10 Year Challenge // Marketing Edition
Let’s think back to what life looked like in 2008. People were wearing leggings as pants, the Giants won the SuperBowl and the Billboard charts had “Low” by Flo Rida as the hottest song of the year. Ten years later, leggings have been deemed “casual wear,” the Giants are not winning a SuperBowl anytime soon and “Shawty had them Apple Bottom jeans (jeans), boots with the fur (with the fur)” is no longer the trigger to turn up the radio. A lot can change in 10 years and that includes the entire structure of marketing and advertising. As marketers, we must adapt to these new trends and new generations to keep our advertising tactics effective in 2018.
Shifting From Traditional to “Alternative” Media
In 2008, utilization of social media as an advertising tactic was still a trend of the foreseeable future. As time progressed, marketers began to realize that traditional media was no longer enough and that social media is a critical component for advertising campaigns and strategies. Sure, marketing was simpler in the fact that individuals only looked to a handful of media outlets for their information, but change in this day-and-age is inevitable and necessary. The understanding that it was incredibly important for businesses to have a strong social media presence meant marketing budgets were adjusted to incorporate social media advertising. It was projected in 2008, that interactive marketing, which accounted for only 8 percent of all ad spending, would eventually increase to 18 percent.
While interactive marketing encompasses many new marketing channels, online video ads and all forms of social media, mobile marketing is the most highlighted. Remember in 2008 when smartphones were just starting to become “a thing?”. While a new fad then, smartphones are now household items consumers use constantly from checking the weather to asking Siri how to spell restaurant. (Does anyone spell this right on the first try?) All the emerging ideas then, are the status quo now, which proves how much can change with time.
Engaging the Customer: How Small Changes Can Make All The Difference
2008 was the year of new emergences, including an extreme focus on social media and its potential. According to Smart Insights, as of now, over 80% of internet users own a smartphone, which means now more than ever, companies need to appeal to mobile devices and easy-to-use programs. Social media advertising is slowly becoming a company’s first choice over traditional methods, because businesses can see the positive effects of being able to have one-on-one conversations at any time and encourage customer/peer reviews. People can literally post anything on social media, from restaurant reviews to what their dog ate for breakfast. (We don’t care that Spot loves green beans, Karen from Bookclub.) This provides businesses and consumers with constant access to feedback and opinions.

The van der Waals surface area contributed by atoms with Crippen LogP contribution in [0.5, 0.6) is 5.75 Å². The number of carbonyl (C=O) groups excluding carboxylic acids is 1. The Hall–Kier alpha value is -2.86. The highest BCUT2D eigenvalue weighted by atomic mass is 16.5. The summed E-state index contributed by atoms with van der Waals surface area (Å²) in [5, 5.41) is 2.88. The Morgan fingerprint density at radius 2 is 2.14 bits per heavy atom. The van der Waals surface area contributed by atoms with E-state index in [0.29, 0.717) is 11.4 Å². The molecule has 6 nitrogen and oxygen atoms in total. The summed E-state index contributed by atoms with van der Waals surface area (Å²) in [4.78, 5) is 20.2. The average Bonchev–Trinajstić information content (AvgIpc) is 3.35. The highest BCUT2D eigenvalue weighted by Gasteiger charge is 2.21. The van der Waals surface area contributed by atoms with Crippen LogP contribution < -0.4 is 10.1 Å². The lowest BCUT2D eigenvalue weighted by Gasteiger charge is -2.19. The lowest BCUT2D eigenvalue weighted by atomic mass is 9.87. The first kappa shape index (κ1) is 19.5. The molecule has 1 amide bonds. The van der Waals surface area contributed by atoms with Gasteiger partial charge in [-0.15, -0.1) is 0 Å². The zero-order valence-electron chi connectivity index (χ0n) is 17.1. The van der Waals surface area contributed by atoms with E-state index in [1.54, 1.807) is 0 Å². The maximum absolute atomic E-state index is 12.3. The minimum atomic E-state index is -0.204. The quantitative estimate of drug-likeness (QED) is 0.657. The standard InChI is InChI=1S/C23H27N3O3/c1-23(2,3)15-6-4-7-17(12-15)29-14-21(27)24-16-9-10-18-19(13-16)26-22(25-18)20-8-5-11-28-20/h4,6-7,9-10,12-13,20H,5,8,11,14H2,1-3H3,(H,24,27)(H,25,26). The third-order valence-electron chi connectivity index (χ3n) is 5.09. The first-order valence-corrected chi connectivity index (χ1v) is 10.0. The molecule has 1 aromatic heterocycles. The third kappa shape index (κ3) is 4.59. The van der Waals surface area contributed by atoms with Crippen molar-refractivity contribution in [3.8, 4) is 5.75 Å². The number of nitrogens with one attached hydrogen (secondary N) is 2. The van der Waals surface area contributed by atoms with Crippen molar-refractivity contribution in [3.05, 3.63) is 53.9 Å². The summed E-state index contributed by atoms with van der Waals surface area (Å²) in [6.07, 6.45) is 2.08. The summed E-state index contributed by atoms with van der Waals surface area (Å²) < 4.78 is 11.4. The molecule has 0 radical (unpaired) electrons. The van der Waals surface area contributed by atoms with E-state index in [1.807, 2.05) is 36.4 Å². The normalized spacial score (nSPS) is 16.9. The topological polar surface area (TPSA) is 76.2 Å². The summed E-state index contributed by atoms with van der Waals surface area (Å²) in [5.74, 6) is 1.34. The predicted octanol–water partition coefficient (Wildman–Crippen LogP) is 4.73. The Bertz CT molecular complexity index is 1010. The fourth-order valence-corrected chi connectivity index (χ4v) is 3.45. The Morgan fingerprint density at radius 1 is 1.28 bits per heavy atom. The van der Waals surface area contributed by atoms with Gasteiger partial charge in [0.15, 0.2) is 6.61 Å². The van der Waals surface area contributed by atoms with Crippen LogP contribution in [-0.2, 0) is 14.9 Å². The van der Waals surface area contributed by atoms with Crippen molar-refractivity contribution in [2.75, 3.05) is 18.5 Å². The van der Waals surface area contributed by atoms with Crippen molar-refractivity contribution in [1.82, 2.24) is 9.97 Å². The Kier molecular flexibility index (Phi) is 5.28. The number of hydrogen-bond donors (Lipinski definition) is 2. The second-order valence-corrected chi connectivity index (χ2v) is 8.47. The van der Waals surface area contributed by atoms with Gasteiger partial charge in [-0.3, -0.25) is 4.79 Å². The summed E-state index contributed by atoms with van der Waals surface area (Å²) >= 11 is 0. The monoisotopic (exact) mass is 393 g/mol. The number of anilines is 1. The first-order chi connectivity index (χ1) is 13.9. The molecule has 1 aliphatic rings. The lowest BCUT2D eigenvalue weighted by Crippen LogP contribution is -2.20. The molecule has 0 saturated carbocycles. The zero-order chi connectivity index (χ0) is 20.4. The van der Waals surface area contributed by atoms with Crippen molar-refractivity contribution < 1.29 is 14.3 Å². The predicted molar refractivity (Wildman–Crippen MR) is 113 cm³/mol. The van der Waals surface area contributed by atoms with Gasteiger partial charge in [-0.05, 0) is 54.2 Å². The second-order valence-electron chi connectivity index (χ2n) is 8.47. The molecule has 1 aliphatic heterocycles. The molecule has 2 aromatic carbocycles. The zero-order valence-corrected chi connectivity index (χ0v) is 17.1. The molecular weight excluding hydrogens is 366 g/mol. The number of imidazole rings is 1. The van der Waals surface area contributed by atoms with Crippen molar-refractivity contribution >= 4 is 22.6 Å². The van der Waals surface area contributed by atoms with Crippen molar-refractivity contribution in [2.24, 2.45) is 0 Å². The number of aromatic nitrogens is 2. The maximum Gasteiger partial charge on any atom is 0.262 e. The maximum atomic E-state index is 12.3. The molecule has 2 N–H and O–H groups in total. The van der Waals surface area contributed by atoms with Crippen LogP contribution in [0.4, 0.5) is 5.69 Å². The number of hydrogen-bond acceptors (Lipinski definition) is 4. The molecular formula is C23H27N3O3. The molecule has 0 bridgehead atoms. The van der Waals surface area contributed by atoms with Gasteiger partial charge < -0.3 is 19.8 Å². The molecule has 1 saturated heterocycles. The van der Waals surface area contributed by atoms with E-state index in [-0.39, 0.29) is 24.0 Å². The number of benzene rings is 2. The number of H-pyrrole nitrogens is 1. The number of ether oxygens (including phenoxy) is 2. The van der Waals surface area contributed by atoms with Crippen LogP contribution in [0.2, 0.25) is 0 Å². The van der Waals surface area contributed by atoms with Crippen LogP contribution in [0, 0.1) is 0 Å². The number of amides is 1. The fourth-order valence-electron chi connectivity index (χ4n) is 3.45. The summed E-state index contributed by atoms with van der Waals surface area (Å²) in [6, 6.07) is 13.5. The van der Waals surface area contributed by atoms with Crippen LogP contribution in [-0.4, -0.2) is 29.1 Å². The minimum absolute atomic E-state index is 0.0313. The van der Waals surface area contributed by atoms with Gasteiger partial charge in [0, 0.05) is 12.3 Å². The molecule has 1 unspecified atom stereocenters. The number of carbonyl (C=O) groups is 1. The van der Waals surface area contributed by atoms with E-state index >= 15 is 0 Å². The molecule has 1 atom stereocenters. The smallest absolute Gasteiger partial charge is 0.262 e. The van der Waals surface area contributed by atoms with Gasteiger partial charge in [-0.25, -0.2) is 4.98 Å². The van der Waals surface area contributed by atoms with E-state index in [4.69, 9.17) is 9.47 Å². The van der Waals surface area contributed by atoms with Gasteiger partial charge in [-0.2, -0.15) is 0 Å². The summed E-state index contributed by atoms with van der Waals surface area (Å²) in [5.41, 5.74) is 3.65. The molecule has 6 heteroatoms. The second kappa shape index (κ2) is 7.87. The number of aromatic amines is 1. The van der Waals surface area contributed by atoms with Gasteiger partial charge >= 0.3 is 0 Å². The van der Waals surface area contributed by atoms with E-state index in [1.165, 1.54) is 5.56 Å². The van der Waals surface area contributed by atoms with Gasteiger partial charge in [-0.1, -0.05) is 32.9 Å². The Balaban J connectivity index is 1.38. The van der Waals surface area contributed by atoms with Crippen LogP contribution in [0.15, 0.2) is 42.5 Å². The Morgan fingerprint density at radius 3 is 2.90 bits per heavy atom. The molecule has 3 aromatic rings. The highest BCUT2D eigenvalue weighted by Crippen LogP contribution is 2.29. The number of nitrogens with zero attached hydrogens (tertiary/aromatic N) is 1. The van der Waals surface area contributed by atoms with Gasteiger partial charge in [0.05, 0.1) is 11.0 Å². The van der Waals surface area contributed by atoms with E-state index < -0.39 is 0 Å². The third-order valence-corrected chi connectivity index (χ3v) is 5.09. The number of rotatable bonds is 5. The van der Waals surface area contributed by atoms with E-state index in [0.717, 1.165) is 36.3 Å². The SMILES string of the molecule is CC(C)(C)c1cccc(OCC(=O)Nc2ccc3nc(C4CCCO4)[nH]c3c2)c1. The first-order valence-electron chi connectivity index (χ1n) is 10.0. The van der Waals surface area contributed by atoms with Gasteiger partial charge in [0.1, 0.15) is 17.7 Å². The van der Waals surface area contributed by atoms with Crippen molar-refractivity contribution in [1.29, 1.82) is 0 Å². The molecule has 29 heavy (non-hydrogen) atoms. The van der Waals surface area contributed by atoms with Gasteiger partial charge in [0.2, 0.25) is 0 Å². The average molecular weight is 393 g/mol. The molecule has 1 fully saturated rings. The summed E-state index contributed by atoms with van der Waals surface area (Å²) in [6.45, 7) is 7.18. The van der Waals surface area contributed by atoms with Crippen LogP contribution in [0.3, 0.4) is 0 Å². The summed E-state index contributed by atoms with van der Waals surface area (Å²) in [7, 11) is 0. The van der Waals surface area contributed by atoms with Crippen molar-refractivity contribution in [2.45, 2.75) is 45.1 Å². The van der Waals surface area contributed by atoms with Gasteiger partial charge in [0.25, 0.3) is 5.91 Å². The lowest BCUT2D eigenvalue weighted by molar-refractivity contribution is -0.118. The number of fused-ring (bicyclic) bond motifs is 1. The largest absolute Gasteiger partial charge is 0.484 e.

In 2008, the use of different media outlets and marketing campaigns to bring together one cohesive message was still new, creating an exciting development stage for businesses. Nowadays, with social media being so advanced and prevalent, businesses have to constantly stay alert to trends, adapt and continuously fill the need for instant gratification that customers so desperately have. Businesses used to find humor in the thought of spending an ample amount of money on a social media manager, but now it is not only encouraged, it is a means of survival.
Marketing Campaigns: From Then To Now
Circa 2008, advertisements were only filled with what society deemed “perfect” looking women which caused insecurities for women across the country. Research showed that only 4 percent of women considered themselves “beautiful.” Around this time, Dove’s “Choose Beautiful” campaign was launched, audiences were completely astounded with how real this message was and the outcome was overwhelmingly positive. Since this campaign, many companies have aimed to focus more on “untouched” and “unedited” photographs of models in their advertising. Aerie, an intimates brand branched off of American Eagle, prides themselves on using models of all sizes, colors and body types. While some companies aim to eliminate all “imperfections,” Aerie embraces them and has focused on using unedited images to help promote body positivity. The Dove Campaign broke a lot of barriers. This paved the way for companies to utilize all types of women in their advertising, and for society to accept all types of women as beautiful.
In our constantly growing society, change is not only predicted, but it is inevitable. Our culture has grown exponentially fast in the past 10 years with changing trends and adaptation to new forms of marketing (…and Drake has replaced Flo Rida). New tools are constantly emerging and old tools are evolving, which means companies have to shift their attention and resources to focus more and more time on keeping up and staying relevant. If we could have hopped in a time machine 10 years ago, we would have seen that online marketing has completely taken over, a consumer’s mobile experience is everything, and creating a campaign that breaks the mold impacts not only the future of advertising but the evolution of our society. We probably also would have also seen that leggings are not pants and put on a pair of jeans.